COOPER: They also reiterate that here and in this. They say: “In part from OLC’s constitutional view, we recognize that a federal criminal investigation would place a burdens on the President's capacity to govern and preempt constitutional processes for addressing presidential unconstitutional conduct.” Constitutional processes being impeachment. 

TAPPER: And it’s interesting, Laura, because, half a sentence of this was cited by Barr in his letter three weeks ago practically absolving the President because Barr said that he concluded that there is no obstruction of justice for a number of reasons he goes into, but actually in the context of what Mueller is doing is not exonerating the President, as he clearly states, but basically saying now this goes to the U.S. House of Representatives. 

LAURA JARRETT: Yeah. He's certainly not exonerating him by any means at all. He makes it pretty clear. If we had confidence that we could exonerate him we would, but we can’t. We can't get there and there's nothing that stops congress, even though Bill Barr, the attorney general has said the President didn’t obstruct justice in his view, it’s pretty clear there’s nothing that stops Congress right now. They don't need a referral from the Robert Mueller to pick up the baton and do something about it if they so choose. Robert Mueller is pretty clear that there’s, obviously, separations of powers in things like that but there’s nothing to prevent them from proceeding with their own obstruction inquiry..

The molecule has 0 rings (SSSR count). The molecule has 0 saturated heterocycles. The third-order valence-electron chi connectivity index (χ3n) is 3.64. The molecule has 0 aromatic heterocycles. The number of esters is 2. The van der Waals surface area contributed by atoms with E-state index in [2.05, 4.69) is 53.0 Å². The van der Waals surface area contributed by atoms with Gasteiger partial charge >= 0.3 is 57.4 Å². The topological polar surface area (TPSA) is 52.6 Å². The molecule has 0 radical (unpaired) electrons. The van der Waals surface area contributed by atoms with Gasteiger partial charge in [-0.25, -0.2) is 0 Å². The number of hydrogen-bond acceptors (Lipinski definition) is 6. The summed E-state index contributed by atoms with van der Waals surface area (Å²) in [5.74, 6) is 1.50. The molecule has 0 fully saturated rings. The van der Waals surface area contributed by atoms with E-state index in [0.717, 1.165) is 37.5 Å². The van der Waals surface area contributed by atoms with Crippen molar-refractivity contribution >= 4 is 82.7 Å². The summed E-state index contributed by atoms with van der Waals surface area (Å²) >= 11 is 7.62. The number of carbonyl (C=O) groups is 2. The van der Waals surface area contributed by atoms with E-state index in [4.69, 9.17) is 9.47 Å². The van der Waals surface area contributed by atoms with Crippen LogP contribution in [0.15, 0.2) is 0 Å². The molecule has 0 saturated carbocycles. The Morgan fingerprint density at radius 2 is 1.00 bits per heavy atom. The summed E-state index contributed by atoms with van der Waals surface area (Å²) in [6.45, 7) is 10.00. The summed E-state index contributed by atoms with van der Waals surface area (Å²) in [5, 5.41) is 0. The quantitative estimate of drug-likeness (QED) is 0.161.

(....)

12:40 p.m. Eastern

TAPPER: [B]ut actually what Mueller does is much more complicated, much less tidy and doesn't tie anything up. It basically says Nancy Pelosi, over to you. 

JARRETT: This is why we needed to see the full report ourselves and read it word for word. 

(....)

12:44 p.m. Eastern

TOOBIN: What makes that statement so significant in addition to the fact that it's colorful and we'll all remember it, this is the end is that it gives a motive to all of his subsequent dealings with the investigation. If you think that the investigation means that this is the end of his presidency, it means that you have a motive to try to end or interfere with this investigation.